Shotokan karate’s dojo kun was written by Master Gichin Funakoshi and have become the rules that karate students should try to live by in and out of the dojo. In this post, we will look at the deep meaning of these rules.
Shotokan karate’s Dojo Kun
Dojo means ‘the place of training’, kun means ‘rules’, so dojo kun means the rules one should follow at the training place.
Dojo kun is usually posted at the entrance to a dojo or at the front of the dojo (shomen).
Dojo kun is generally recited by everyone at the end of each training session in the seiza position. This process aims to remind students of the right attitude, frame of mind, and virtues to strive for both within the dojo, and outside.
Below is Shotokan karate’s dojo kun calligraphy by Master Masatoshi Nakayama.
There are several English translations of the dojo kun. Here is a longer version:
- Each person must strive for the completion and perfection of one’s character
- Each person must be faithful and protect the way of truth
- Each person must endeavor (fostering the spirit of effort)
- Each person must respect others and the rules of etiquette
- Each person must refrain from hot blooded behavior (guard against impetuous courage).
Below is a shorter version of the dojo kun which is often used in Western dojos for reciting purposes.
- Seek perfection of character
- Be faithful
- Respect others
- Refrain from violent behavior.
Let’s examine the meaning of the dojo kun below.
1. Seek perfection of character
The first rule is consistent with one of Master Gichin Funakoshi’s famous sayings: “the ultimate aim of Karate lies not in victory or defeat, but in the perfection of the character of its participants“.
There is a reason why Gichin Funakoshi made this the first rule in the dojo kun. He wanted karate to be first and foremost about character building, learning techniques and the art of fighting and strengthening the body are all secondary goals.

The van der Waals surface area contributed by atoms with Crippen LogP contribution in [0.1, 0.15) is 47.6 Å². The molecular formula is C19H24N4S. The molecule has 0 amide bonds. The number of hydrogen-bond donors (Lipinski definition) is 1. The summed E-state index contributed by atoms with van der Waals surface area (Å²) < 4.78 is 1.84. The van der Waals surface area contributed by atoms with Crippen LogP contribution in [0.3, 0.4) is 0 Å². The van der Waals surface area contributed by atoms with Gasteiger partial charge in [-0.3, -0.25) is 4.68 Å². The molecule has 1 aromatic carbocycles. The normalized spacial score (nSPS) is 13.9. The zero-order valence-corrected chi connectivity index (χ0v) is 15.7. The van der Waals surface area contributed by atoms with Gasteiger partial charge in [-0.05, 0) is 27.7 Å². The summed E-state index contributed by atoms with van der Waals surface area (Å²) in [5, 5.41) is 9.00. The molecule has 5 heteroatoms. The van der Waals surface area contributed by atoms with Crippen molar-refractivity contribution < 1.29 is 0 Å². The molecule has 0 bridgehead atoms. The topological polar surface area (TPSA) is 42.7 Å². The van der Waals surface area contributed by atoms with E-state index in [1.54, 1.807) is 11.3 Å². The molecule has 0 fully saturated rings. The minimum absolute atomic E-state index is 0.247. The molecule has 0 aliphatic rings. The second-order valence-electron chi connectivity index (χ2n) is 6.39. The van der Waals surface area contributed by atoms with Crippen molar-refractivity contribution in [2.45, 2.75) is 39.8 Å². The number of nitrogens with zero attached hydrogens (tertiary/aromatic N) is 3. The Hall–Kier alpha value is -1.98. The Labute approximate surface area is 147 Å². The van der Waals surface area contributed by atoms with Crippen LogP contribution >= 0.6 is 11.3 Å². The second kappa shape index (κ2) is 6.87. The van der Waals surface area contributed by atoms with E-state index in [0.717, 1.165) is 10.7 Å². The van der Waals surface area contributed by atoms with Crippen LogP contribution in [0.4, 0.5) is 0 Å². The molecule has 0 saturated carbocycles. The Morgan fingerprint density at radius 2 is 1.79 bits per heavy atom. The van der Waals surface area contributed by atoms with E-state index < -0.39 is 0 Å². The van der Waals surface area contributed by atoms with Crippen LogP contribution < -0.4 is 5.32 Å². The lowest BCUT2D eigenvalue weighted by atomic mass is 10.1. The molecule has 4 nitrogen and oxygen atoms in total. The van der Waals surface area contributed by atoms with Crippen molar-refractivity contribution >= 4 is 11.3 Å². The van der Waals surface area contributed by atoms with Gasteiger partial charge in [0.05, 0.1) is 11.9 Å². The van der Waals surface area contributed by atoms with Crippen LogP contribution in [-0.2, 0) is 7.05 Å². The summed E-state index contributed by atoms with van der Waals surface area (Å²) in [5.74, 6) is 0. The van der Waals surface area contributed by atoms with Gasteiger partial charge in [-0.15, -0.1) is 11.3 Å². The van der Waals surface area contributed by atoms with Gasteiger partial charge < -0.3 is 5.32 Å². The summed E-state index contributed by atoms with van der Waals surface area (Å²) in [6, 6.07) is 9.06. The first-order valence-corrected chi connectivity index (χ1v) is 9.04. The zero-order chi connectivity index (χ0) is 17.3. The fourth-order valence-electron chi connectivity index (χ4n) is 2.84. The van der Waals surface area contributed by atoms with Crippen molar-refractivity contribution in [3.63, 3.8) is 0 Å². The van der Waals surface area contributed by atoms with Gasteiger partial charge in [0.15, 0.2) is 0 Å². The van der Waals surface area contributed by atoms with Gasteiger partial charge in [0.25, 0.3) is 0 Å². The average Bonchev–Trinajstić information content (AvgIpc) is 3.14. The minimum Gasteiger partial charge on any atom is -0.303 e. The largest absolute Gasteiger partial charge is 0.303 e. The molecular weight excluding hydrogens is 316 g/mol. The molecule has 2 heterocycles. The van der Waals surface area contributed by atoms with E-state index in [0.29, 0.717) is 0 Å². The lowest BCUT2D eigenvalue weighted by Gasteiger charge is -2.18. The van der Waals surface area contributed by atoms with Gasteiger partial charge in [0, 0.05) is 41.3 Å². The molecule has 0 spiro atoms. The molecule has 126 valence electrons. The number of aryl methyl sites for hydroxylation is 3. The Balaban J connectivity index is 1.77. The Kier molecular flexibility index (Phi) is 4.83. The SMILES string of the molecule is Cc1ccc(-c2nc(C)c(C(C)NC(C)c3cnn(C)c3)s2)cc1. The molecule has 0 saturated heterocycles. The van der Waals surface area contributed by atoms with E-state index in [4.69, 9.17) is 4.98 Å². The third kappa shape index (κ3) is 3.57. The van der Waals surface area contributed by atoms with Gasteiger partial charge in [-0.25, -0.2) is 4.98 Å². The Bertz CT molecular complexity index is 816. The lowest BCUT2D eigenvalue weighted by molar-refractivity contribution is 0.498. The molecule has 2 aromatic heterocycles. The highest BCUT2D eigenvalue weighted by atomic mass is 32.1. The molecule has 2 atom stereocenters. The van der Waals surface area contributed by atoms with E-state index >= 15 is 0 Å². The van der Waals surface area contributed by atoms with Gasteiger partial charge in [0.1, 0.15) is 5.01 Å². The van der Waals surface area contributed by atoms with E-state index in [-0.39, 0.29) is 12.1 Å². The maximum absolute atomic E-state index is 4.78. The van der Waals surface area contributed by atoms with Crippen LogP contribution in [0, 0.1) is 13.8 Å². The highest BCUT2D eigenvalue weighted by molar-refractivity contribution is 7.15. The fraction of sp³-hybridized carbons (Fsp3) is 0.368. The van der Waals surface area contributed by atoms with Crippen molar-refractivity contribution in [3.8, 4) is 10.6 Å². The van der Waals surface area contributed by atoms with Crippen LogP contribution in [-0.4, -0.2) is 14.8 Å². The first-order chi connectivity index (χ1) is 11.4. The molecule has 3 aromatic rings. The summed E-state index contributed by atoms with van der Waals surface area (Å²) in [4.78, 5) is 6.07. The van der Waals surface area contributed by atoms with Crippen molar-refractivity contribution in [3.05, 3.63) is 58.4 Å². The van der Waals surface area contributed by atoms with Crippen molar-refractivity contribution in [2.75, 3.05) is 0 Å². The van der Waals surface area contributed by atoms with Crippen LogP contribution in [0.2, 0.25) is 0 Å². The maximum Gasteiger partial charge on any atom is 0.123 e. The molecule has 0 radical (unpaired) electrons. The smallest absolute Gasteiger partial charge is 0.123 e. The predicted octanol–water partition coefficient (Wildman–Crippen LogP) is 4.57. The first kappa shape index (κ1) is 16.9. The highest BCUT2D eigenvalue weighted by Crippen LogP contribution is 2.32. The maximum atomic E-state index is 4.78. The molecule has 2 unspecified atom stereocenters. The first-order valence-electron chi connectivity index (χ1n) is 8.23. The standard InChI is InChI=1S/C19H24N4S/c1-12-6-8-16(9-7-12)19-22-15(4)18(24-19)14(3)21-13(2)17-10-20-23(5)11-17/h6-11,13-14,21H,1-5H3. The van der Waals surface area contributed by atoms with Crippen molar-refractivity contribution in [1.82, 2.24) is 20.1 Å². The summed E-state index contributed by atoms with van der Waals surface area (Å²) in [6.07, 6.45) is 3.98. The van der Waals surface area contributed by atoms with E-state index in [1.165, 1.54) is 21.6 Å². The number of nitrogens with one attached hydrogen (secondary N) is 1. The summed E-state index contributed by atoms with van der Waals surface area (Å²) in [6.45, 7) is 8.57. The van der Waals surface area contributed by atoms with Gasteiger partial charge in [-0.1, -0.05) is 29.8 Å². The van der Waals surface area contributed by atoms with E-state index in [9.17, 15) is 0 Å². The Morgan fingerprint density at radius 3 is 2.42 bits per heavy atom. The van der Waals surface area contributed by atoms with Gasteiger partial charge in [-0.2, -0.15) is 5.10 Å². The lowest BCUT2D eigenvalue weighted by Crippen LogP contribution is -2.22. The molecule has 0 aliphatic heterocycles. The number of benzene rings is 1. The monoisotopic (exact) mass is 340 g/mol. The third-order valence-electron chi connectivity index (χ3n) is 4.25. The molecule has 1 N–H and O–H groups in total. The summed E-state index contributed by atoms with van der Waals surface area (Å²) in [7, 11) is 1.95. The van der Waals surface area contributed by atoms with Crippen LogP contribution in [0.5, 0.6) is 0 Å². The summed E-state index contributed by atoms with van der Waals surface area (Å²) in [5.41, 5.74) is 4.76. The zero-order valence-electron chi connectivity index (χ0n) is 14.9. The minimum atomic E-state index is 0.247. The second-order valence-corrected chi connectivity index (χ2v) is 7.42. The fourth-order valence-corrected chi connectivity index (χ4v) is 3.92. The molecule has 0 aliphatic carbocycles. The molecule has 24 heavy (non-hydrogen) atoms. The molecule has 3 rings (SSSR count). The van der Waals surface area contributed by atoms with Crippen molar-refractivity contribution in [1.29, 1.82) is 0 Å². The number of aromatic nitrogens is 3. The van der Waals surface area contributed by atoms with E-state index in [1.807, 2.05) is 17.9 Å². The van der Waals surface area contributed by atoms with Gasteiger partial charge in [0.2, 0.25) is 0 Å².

So, how do you build character and make yourself a better person through karate training?
You will become more disciplined through making an effort to turn up at the dojo and train when it’s time to do so rather than coming up with excuses to not go when you don’t feel like it.
You will be a more courteous person by learning to show respect to your instructors for giving the time and effort to pass on the art to future generations. Most instructors do that for the love of karate, not for money.
You will be more polite, humble, and gracious through working with your training partners, showing them respect, helping them, and learning from them. Without your training partners, you wouldn’t be able to improve your art as well as you could have.
You will learn to live in the moment through your karate training. A good fighter needs to have a present state of mind, forget about the past, be free from all problems and worries, and focus on the fight at hand. If you are able to learn this important skill and apply it outside the dojo, you will be a healthier and happier person. You will be more grounded and more connected to your inner beings as well as the people around you.
You learn to solve problems through improving your techniques and fighting skills. If there is a particular technique or a kata you find challenging, break it down to the most elementary level and figure out where you go wrong or where you have difficulty with. If you consistently lose when sparring against a training partner, spend some time to analyze and find out your strengths and weaknesses and those of your opponent, and work out an appropriate strategy and improvise next time you fight with him or her. This is problem-solving.
I could go on and on, but you get the idea. Karate can make you a better person if you put in the effort to learn the art diligently.
2. Be faithful
Be faithful; be sincere; and protect the way of truth and integrity are some translations of the second rule.